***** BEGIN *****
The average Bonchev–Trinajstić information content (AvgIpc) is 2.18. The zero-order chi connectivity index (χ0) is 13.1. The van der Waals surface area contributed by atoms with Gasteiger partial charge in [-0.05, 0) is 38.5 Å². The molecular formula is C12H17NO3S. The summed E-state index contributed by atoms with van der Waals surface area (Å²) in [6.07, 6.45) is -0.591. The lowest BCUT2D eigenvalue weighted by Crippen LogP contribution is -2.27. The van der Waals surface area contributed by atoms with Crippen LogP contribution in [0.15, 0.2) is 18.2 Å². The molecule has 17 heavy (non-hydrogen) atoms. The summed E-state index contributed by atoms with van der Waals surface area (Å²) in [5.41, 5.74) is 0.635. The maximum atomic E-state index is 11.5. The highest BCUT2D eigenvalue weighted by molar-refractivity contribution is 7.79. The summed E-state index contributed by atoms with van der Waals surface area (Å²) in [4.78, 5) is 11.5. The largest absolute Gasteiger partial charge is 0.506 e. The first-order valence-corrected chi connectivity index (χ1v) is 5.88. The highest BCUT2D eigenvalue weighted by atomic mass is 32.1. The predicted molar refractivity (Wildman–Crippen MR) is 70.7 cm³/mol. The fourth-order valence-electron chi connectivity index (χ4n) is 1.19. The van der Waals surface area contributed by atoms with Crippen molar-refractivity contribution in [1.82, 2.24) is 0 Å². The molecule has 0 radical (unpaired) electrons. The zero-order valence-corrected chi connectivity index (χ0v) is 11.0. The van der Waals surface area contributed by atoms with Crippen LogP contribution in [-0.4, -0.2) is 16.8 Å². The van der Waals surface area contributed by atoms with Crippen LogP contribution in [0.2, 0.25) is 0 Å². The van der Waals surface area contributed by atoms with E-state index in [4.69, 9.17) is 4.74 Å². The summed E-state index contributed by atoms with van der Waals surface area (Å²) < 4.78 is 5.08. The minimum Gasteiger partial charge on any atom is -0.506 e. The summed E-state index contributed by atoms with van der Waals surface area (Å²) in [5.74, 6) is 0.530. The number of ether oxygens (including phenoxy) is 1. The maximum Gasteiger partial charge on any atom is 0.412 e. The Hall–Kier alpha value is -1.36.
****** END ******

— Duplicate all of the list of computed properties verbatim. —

The average Bonchev–Trinajstić information content (AvgIpc) is 2.18. The zero-order chi connectivity index (χ0) is 13.1. The van der Waals surface area contributed by atoms with Gasteiger partial charge in [-0.05, 0) is 38.5 Å². The molecular formula is C12H17NO3S. The summed E-state index contributed by atoms with van der Waals surface area (Å²) in [6.07, 6.45) is -0.591. The lowest BCUT2D eigenvalue weighted by Crippen LogP contribution is -2.27. The van der Waals surface area contributed by atoms with Crippen LogP contribution in [0.15, 0.2) is 18.2 Å². The molecule has 17 heavy (non-hydrogen) atoms. The summed E-state index contributed by atoms with van der Waals surface area (Å²) in [5.41, 5.74) is 0.635. The maximum atomic E-state index is 11.5. The highest BCUT2D eigenvalue weighted by molar-refractivity contribution is 7.79. The summed E-state index contributed by atoms with van der Waals surface area (Å²) in [4.78, 5) is 11.5. The largest absolute Gasteiger partial charge is 0.506 e. The first-order valence-corrected chi connectivity index (χ1v) is 5.88. The highest BCUT2D eigenvalue weighted by atomic mass is 32.1. The predicted molar refractivity (Wildman–Crippen MR) is 70.7 cm³/mol. The fourth-order valence-electron chi connectivity index (χ4n) is 1.19. The van der Waals surface area contributed by atoms with Crippen molar-refractivity contribution in [1.82, 2.24) is 0 Å². The molecule has 0 radical (unpaired) electrons. The zero-order valence-corrected chi connectivity index (χ0v) is 11.0. The van der Waals surface area contributed by atoms with Crippen LogP contribution in [-0.4, -0.2) is 16.8 Å². The van der Waals surface area contributed by atoms with Crippen LogP contribution in [0.2, 0.25) is 0 Å². The van der Waals surface area contributed by atoms with E-state index in [4.69, 9.17) is 4.74 Å². The summed E-state index contributed by atoms with van der Waals surface area (Å²) < 4.78 is 5.08. The minimum Gasteiger partial charge on any atom is -0.506 e. The summed E-state index contributed by atoms with van der Waals surface area (Å²) in [5.74, 6) is 0.530. The number of ether oxygens (including phenoxy) is 1. The maximum Gasteiger partial charge on any atom is 0.412 e. The Hall–Kier alpha value is -1.36.